This year’s Golden Globes was the first major awards show to take place in a new world.

Women are no longer automatically being shamed into silence. They’re speaking out against sexual assault, harassment and inequality. It’s a world in which #MeToo and #TimesUp are unifying battle cries, and the Globes offered an important platform to share those messages far and wide.

Attendees mostly donned black to protest against sexual misconduct across industries, and many stars were wearing black-and-white Time’s Up pins to promote the initiative meant to give equal representation to sexual harassment and assault survivors across all industries.

Red carpet banter was quite different, too. Laura Dern, Debra Messing, Eva Longoria and Reese Witherspoon all called out E! — while being interviewed on E! — for allegedly underpaying former “E! News” co-host Catt Sadler, who quit the network in December. According to Sadler, she had recently learned that her male co-host was earning double her salary.

Female winners like Dern, Nicole Kidman and Elisabeth Moss mentioned the power of women and how women can effect change.

“This character that I played represents something that is the center of our conversation right now: abuse,” Kidman said in her acceptance speech for her role as Celeste Wright, a woman in an abusive marriage, in HBO’s “Big Little Lies.” “I do believe and I hope that we can elicit change through the stories we tell and the way we tell them.”

Men, on the other hand, were noticeably silent: None of the male winners directly referenced either #MeToo or the Time’s Up initiative in their on-stage acceptance speeches.

Perhaps most notably, Kidman’s “Big Little Lies” co-star, Alexander Skarsgård, failed to mention domestic abuse or sexual violence in his speech. He, of course, had won the award for his portrayal of Perry Wright, an abusive spouse who brutally terrorizes his wife.

While many men wore black and Time’s Up pins in solidarity, their end of the dialogue pretty much stopped there. Seth Meyers’ opening monologue was a welcome exception — he kicked off the evening by quipping, “Good evening, ladies and remaining gentlemen.” He also called out alleged serial sexual harassers Harvey Weinstein, Kevin Spacey and Woody Allen by name.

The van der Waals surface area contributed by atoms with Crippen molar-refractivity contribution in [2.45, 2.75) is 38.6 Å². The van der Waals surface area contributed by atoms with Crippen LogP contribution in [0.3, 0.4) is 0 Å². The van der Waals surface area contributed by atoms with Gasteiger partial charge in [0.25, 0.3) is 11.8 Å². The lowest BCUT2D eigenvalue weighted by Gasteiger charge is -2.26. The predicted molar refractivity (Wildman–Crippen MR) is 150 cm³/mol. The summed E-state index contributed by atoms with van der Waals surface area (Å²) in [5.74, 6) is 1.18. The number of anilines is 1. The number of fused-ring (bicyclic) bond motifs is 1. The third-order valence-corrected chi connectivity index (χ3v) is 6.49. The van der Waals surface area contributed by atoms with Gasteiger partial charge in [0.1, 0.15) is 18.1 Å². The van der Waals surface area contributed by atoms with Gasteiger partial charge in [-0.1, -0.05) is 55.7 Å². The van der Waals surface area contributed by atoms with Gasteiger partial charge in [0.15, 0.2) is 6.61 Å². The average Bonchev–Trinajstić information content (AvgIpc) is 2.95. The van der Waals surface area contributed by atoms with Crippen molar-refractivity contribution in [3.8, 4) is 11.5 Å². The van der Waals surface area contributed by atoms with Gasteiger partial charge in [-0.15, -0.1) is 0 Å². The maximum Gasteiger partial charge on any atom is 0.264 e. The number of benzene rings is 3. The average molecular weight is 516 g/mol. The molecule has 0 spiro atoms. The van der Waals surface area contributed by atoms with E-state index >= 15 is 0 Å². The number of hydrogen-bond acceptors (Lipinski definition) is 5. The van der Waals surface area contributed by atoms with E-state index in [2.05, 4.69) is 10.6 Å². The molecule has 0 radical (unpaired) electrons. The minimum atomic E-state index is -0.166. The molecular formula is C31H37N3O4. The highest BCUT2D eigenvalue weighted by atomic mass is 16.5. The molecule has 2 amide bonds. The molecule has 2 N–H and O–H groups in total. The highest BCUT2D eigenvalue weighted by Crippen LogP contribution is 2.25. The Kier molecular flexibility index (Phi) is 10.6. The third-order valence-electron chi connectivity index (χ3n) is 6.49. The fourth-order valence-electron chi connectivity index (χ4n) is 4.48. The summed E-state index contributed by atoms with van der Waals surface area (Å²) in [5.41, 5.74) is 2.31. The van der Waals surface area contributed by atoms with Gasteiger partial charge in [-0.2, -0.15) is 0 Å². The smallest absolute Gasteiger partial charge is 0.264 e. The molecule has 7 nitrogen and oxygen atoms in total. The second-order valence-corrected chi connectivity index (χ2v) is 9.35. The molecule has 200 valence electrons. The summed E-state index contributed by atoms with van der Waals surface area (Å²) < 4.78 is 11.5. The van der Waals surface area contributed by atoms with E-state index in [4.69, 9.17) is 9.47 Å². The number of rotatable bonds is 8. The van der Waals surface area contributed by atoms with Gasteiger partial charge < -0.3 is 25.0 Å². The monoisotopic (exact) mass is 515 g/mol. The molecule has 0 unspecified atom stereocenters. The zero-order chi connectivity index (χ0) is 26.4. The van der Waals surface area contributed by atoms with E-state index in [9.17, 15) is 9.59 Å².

But beyond Meyers, men oddly didn’t have anything to say about this unique — and long overdue — cultural reckoning. So what, exactly, should men have said at the Golden Globes? Here are a few ideas:

‘I believe you’

Imagine how powerful it would have been to hear a man say those words at the podium. Much of the strife that survivors of sexual assault and harassment face stems from the frustration of not being believed. If no one believes you, you become less likely to share your story, and any kind of justice becomes that much more out of reach.

‘I stand with you’

The all-black suits and pins were the bare minimum. Speaking out against men in positions of power has historically been a career-ender and an extremely lonely undertaking for women. That’s changing in the era of #MeToo, but men need to be vocal allies who aren’t afraid to call out abuse, harassment and inequality when they see it — even if it means alienating some of their male peers along the way.

‘I will fight for you’

The burden almost always falls on the victim to prove that they experienced wrongdoing. When that burden is coupled with the trauma of being a survivor, it can feel downright insurmountable. Men can help ease that burden by donating to causes and initiatives that empower survivors to seek justice, despite the odds being stacked against them. And better yet, they can encourage everyone in their networks to do the same.

‘I will hire you’

Before presenting the award for best director, Natalie Portman took a moment to highlight the glaring lack of diversity in the category: Not a single woman was nominated. “And here are the all male nominees,” she said.

While the evening saw some big wins for women and female-led productions, Hollywood is far from a level playing field. Considering how much of the industry is still run by men, men can recognize their positions of privilege and authority and use it to amplify the voices of women and others in marginalized communities.

And lip service only goes so far — men can say that they support gender parity in the workplace, but until their teams are actually a reflection of that, the harsh truth is that we haven’t made as much progress as we’d like to think.

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